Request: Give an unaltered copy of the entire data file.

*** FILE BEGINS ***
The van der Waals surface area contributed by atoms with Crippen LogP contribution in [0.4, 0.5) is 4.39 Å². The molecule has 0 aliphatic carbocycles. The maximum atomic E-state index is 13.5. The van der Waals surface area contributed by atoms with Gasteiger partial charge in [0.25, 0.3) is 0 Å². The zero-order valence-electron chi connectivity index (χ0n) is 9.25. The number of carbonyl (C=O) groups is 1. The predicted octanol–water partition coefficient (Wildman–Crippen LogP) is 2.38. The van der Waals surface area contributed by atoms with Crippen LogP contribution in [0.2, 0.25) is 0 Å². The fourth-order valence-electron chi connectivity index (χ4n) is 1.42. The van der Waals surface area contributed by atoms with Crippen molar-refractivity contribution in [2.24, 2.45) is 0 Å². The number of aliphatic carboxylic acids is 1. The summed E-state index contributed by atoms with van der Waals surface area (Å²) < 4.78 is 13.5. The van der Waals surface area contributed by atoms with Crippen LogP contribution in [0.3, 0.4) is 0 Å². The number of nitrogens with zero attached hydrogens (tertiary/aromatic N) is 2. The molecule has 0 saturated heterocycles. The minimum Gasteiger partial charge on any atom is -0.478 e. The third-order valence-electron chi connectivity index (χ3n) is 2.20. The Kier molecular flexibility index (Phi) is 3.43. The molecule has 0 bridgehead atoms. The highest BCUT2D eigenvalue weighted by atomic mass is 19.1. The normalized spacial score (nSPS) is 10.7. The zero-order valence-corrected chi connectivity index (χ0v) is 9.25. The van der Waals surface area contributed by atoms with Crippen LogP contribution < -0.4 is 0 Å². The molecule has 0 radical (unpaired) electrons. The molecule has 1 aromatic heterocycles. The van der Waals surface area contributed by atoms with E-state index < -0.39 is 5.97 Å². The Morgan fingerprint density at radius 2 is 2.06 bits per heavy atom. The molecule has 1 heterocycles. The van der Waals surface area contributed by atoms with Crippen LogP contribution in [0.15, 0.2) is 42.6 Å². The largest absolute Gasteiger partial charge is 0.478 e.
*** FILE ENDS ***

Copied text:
The van der Waals surface area contributed by atoms with Crippen LogP contribution in [0.4, 0.5) is 4.39 Å². The molecule has 0 aliphatic carbocycles. The maximum atomic E-state index is 13.5. The van der Waals surface area contributed by atoms with Gasteiger partial charge in [0.25, 0.3) is 0 Å². The zero-order valence-electron chi connectivity index (χ0n) is 9.25. The number of carbonyl (C=O) groups is 1. The predicted octanol–water partition coefficient (Wildman–Crippen LogP) is 2.38. The van der Waals surface area contributed by atoms with Crippen LogP contribution in [0.2, 0.25) is 0 Å². The fourth-order valence-electron chi connectivity index (χ4n) is 1.42. The van der Waals surface area contributed by atoms with Crippen molar-refractivity contribution in [2.24, 2.45) is 0 Å². The number of aliphatic carboxylic acids is 1. The summed E-state index contributed by atoms with van der Waals surface area (Å²) < 4.78 is 13.5. The van der Waals surface area contributed by atoms with Crippen LogP contribution in [0.3, 0.4) is 0 Å². The number of nitrogens with zero attached hydrogens (tertiary/aromatic N) is 2. The molecule has 0 saturated heterocycles. The minimum Gasteiger partial charge on any atom is -0.478 e. The third-order valence-electron chi connectivity index (χ3n) is 2.20. The Kier molecular flexibility index (Phi) is 3.43. The molecule has 0 bridgehead atoms. The highest BCUT2D eigenvalue weighted by atomic mass is 19.1. The normalized spacial score (nSPS) is 10.7. The zero-order valence-corrected chi connectivity index (χ0v) is 9.25. The van der Waals surface area contributed by atoms with Crippen LogP contribution < -0.4 is 0 Å². The molecule has 0 radical (unpaired) electrons. The molecule has 1 aromatic heterocycles. The van der Waals surface area contributed by atoms with E-state index < -0.39 is 5.97 Å². The Morgan fingerprint density at radius 2 is 2.06 bits per heavy atom. The molecule has 1 heterocycles. The van der Waals surface area contributed by atoms with Crippen LogP contribution in [0.15, 0.2) is 42.6 Å². The largest absolute Gasteiger partial charge is 0.478 e.